• Getting rid of MatrixForm: really, it is only meant for displaying purposes.

  • Usage of a tolerance in the while loop in case matrices of inexact precision are treated.

  • Using LinearSolve instead of inverse; it is a bit faster for larger matrices and should be more accurate.

  • Using NestList to compute matrix powers.

  • Replacing the sums by coeffsP.powers and coeffsQ.Most[powers]: This way, the powers have to be computed only once per iteration.

  • Using a somewhat more self-explaining way for the output.

For binary matrices, this is already much faster:

n = 30;
SeedRandom[1];
A = RandomInteger[{0, 1}, {n, n}];
a = DunfordEffective[A]; // AbsoluteTiming // First
b = DunfordEffective2[A]; // AbsoluteTiming // First
a[[1]] == b[["Diagonalizable"]]

0.736236

0.252682

True

But it is way faster for matrices in machine precision:

n = 30;
A = RandomReal[{-1, 1}, {n, n}];
b = DunfordEffective2[A]; // AbsoluteTiming // First

0.01196

But in cannot beat Carl Woll's suggestion (of course, JordanDecomposition is highly optimized):

c = "Diagonalizable" /. dunfordDecomposition[A]; // AbsoluteTiming
Max[Abs[b[["Diagonalizable"]] - c]]

0.001261

6.83786*10^-15

About computational complexity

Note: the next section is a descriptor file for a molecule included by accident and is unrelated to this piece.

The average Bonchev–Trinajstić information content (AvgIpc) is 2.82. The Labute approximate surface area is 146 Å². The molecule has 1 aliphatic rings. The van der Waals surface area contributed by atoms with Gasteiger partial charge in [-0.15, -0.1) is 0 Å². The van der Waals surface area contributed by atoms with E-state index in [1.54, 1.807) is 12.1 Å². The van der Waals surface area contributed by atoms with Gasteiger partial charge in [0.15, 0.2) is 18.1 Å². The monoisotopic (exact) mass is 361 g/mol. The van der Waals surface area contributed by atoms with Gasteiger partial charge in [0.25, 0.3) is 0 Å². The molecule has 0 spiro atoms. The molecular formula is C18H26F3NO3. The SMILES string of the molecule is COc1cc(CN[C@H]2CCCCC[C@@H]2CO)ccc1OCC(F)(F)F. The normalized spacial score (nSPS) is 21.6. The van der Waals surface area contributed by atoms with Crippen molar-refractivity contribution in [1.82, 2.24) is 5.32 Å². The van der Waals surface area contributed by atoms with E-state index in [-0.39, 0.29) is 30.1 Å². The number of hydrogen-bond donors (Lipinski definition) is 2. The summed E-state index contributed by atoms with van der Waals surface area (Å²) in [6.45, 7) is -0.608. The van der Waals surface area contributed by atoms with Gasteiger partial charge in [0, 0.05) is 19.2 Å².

Moreover, the algorithm here is not very efficient. The computational complexity of finding the eigenvalues should be proportional to the complexity of matrix-matrix multiplication, where $n$ is the number of rows of $A$. With typical hardware and typical algorithms, this is $O(n^3)$. Due to this article by Beelen and Van Dooren, also the Jordan decomposition itself has computational complexity at most $O(n^3)$ (if an appropriate algorithm is used). This algorithm here needs at least $n$ matrix-matrix multiplications, so its complexity should be at least $O(n^4)$.

$\endgroup$
  • $\begingroup$ That's great, thanks ! $\endgroup$ – Smilia Nov 2 '18 at 23:13
2
$\begingroup$

Why not just use JordanDecomposition?

dunfordDecomposition[m_] := Module[{s, j, id = IdentityMatrix @ Length @ m},
    {s, j} = JordanDecomposition[m];
    {
    "Diagonalizable" -> s . (j id) . Inverse[s],
    "Nilpotent" -> s . (j (1-id)) . Inverse[s]
    }
]

Then, for your example:

dunfordDecomposition[{{1, 0, 1}, {1, 0, 0}, {0, 0, 1}}]

{"Diagonalizable" -> {{1, 0, 0}, {1, 0, -1}, {0, 0, 1}}, "Nilpotent" -> {{0, 0, 1}, {0, 0, 1}, {0, 0, 0}}}

$\endgroup$
  • $\begingroup$ I am using effective algorithms that is I don't compute eigenvalues of the matrix A to find its decomposition. It is required because I would like to compare some methods. $\endgroup$ – Smilia Nov 2 '18 at 16:15
  • $\begingroup$ @Smilia I guess you meant to say "efficient" instead of "effective"? I would not say that your algorithm is very efficient. See also my remark on computational complexity under my post. $\endgroup$ – Henrik Schumacher Nov 2 '18 at 19:57
  • $\begingroup$ ok, I mean effective in the "mathematical" sense: en.wikipedia.org/wiki/Effective_method $\endgroup$ – Smilia Nov 2 '18 at 23:12

Your Answer

By clicking “Post Your Answer”, you agree to our terms of service, privacy policy and cookie policy

Not the answer you're looking for? Browse other questions tagged or ask your own question.